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by Eidos

Screenshot-03-01-01.jpg (5952 bytes)Here I go again, getting way off the curve. Obviously, reviews of Mad Dash have come out already, and most of them are pretty mediocre. I’ve read many of these reviews, and the reviewers don’t really have a reason to dislike Mad Dash, they just kind of do. There are reviews that say Mad Dash doesn’t have knowable or likeable characters. There are reviews that say Mad Dash slows down a little at especially hectic times in four-player reaces. There are reviews that say Mad Dash is too simple. And after reading these reviews, I have to wonder if those folks played the same game I did.

Screenshot-01-01-01-01.jpg (6509 bytes)Let’s set up some a priori assumptions: If you don’t like kart racers (think Mario Kart, Crash Team Racing, Loony Toons Racing, etc.), then you won’t like Mad Dash. It is a kart racer. I happen to enjoy kart racers a lot, although I’ll admit that many of them lack a general appeal. Certainly, recognizable characters help a game where mostly all you do is run through courses. There isn’t a lot of time for social hob-knobbing or story development when you’re just trying to get to the finish line. And, of course, you want a kart racer that has a good amount of complexity so you can keep coming back to it, get better than your friends, and repeatedly prove your dominance in the kart racing arena. So what about Mad Dash? I love it. It’s hard to imagine so many people really not enjoying it, and I’ve heard some asinine criticism ("Man, you can’t have a race game without vehicles!"). So we’ll try to set the record straight here.

newscreen_6-01.jpg (6544 bytes)The basic premise of Mad Dash is like the basic premise of any other racing game – inconsequential. There’s this bad guy and he wants to do some bad stuff so he gets all of these racers together to win pieces of a meteor, intending to steal the pieces from the winner in order to further his evil (bad) plans. Every character involved in the game is a bizarre, cartoony animal sort. There is the crass boar, the space dog, a weasel, a lion, a big blue guy, and four others. Winning the game unlocks new characters and levels. At first you can play eight levels, including Tiki Village, the Ruins, Dino Oasis, Mt. Magma, Pipewerx, Biotech, and Alpine Cup.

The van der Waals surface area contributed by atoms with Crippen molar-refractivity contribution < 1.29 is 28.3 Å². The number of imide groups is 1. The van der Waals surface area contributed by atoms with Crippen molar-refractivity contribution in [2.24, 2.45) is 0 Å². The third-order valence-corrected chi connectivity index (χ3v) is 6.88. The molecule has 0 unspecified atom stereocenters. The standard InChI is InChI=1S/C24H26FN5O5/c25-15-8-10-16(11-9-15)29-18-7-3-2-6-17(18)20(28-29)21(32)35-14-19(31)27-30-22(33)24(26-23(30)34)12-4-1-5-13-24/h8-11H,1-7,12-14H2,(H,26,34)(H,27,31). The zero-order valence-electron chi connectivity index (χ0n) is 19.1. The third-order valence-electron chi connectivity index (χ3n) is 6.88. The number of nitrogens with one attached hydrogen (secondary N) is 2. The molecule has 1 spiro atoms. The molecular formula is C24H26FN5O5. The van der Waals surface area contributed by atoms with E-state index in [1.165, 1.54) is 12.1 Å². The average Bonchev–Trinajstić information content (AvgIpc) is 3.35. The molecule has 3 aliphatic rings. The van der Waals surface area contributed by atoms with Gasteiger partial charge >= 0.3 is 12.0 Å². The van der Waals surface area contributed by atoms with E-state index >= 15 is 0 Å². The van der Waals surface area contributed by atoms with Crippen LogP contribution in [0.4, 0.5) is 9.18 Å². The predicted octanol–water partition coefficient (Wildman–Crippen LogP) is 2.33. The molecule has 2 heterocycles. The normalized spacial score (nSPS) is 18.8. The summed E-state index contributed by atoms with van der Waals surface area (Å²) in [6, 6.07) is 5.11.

madscreen01-01.jpg (7049 bytes)The levels are big. I mean really big. During the height of your performance you’ll still take three to five minutes to complete each level, and there are no laps in Mad Dash. Each race is run straight through a level. To give you an idea of how big they are, a single level in Mad Dash is bigger than the entire game Gex 3, both of which were developed by Crystal Dynamics. On each level are a bunch of alternate paths. Some paths require special abilities to follow them, while others are open to all racers and, if used appropriately, can really pull out the race.

Screenshot-02-01.jpg (7455 bytes)There are three basic types of racer: dashers, bashers, and gliders. Different tracks are a bit more accomodating to different types of racer, but for the most part any type will do well as long as you make use of the ability-specific paths in each course. Dashers can make it up steep inclines others can’t; bashers can bust through walls and obstacles; and gliders can soar above the fray, often catching speed-ups or shortcuts. As you race, you pick up pieces of green meteor. Grab enough of them and you get all the abilities, which can allow you to really move ahead of the pack.

newscreen_7-01.jpg (8291 bytes)Of course, the abilities are just the beginning of the complication. This is why I don’t understand what other reviewers mean when they complain about how shallow Mad Dash is. It’s by far the most complex kart racer I’ve ever picked up. You make use of both analog control sticks and every button on the controller during each race. In addition to dashing, bashing, or gliding, you can also powerslide around corners, giving yourself a little speed boost. You can also perform stunts when you make a jump and are awarded a speed-up for completing them successfully. In addition, you can catch rails and slide them Soapshoe style to catch quick lines over difficult terrain.